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Parse "Card * const wDeck"

I'm trying to learn C on my own and, apparently, my brain went on
vacation somewhere. I just can't figure out how to parse the following
function call:

"void fillDeck( Card * const wDeck, const char * wFace[], const char *
wSuit[])"

Card is aliased before that call with:

"typedef struct card Card"

the card structure is define before that with:

"struct card {
const char *face;
const char *suit;
};"

and the paramter passed via wDeck is defined in main as:

"Card deck[ 52 ]" /* an array of 52 card structures */

Looking around the web, this seems to be a fairly standard example
program. In that call to fillDeck, the first parameter seems to parse
as sending a pointer to an instance of type Card (in this case, the
address to the first Card in the 52 element array of Cards) but making
sure the receiving function can't modify it (with the "const"
modifier). I've got to be reading that wrong, because the sole purpose
of fillDeck is to modify wDeck by filling it using a for loop:

"for ( i = 0; i <= 51; i++ ) {
wDeck[ i ].face = wFace[i % 13 ];
...."

Can anyone shed some light on how I'm misreading that function call?
Probably related to it: can anyone tell me why the dereferencing
operator * is separated from its variable? IOW, why

"void fillDeck( Card * const wDeck,..."

instead of

"void fillDeck( Card *const wDeck,..." (*const instead of * const)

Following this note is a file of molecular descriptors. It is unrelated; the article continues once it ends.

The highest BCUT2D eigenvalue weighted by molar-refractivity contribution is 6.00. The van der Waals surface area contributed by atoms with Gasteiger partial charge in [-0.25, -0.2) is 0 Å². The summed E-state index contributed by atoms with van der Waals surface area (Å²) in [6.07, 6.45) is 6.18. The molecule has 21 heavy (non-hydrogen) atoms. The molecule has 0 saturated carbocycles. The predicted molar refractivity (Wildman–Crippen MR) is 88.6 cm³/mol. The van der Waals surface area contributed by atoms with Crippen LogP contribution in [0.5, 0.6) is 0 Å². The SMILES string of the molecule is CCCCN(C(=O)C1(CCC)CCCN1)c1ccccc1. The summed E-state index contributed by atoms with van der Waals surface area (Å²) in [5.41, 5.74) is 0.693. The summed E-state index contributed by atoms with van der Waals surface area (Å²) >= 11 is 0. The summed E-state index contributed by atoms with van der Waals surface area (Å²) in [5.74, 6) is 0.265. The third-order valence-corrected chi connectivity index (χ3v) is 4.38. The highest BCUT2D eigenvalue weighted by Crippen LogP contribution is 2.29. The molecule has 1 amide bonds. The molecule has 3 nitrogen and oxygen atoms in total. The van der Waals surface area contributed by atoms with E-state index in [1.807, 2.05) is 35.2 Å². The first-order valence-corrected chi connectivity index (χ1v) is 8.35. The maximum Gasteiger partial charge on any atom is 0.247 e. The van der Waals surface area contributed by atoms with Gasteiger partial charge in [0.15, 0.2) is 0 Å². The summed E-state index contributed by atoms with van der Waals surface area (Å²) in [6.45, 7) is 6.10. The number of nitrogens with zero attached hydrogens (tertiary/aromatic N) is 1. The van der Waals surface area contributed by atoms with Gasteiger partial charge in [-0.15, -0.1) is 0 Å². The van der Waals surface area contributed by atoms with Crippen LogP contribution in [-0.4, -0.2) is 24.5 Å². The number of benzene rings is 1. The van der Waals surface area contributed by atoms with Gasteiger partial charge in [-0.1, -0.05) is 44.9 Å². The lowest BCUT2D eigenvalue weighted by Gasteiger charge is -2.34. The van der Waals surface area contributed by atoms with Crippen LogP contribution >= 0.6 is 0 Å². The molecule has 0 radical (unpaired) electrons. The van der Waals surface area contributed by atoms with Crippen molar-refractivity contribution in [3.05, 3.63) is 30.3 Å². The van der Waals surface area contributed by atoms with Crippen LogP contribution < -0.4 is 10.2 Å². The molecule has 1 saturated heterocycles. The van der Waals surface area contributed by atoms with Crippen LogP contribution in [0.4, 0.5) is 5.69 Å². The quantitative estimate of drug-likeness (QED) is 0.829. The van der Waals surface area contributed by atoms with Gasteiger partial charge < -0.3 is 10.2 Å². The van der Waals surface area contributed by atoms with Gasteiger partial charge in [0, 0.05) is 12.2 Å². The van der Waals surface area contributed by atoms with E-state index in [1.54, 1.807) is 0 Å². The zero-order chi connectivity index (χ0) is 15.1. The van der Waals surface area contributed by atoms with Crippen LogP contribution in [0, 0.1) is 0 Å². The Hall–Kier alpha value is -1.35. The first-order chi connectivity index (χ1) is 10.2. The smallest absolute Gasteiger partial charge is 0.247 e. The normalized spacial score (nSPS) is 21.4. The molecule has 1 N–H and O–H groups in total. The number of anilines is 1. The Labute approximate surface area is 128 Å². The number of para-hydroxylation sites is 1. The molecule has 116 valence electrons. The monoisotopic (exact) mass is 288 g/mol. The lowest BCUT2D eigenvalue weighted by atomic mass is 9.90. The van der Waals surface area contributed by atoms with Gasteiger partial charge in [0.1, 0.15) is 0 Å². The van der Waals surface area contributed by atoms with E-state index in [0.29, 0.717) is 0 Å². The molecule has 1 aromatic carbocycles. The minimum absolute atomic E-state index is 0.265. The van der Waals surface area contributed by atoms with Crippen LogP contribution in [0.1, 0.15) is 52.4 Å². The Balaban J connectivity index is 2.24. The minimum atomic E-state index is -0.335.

or, heck,

"void fillDeck( Card const *wDeck,..." (const *wDeck instead of * const
wDeck)?

Nov 14 '05 #1
18 1954

"DaveLessnau" <dl******@mail.com> wrote in message
news:11**********************@c13g2000cwb.googlegr oups.com...
I'm trying to learn C on my own and, apparently, my brain went on
vacation somewhere. I just can't figure out how to parse the following
function call:

"void fillDeck( Card * const wDeck, const char * wFace[], const char *
wSuit[])"
That's not a function call, but a declaration (which is
missing the terminating semicolon. It declares:

'fillDeck' is a function which does not return a value, and
takes three arguments:

1. A constant pointer ('constant' meaning that its value is not
allowed to be changed) to an object of type 'wDeck'.

2. A pointer to a constant object of type 'char'.

3. A pointer to a constant object of type 'char'.


Card is aliased before that call with:

"typedef struct card Card"

the card structure is define before that with:

"struct card {
const char *face;
const char *suit;
};"

and the paramter passed via wDeck is defined in main as:

"Card deck[ 52 ]" /* an array of 52 card structures */
The name of an array, used in a value context (one of which
is passing it as a function argument), automatically converts
to a pointer to its first element. So the call:

fillDeck(deck, /* other args */);

causes the address of 'deck[0]' (the first array element)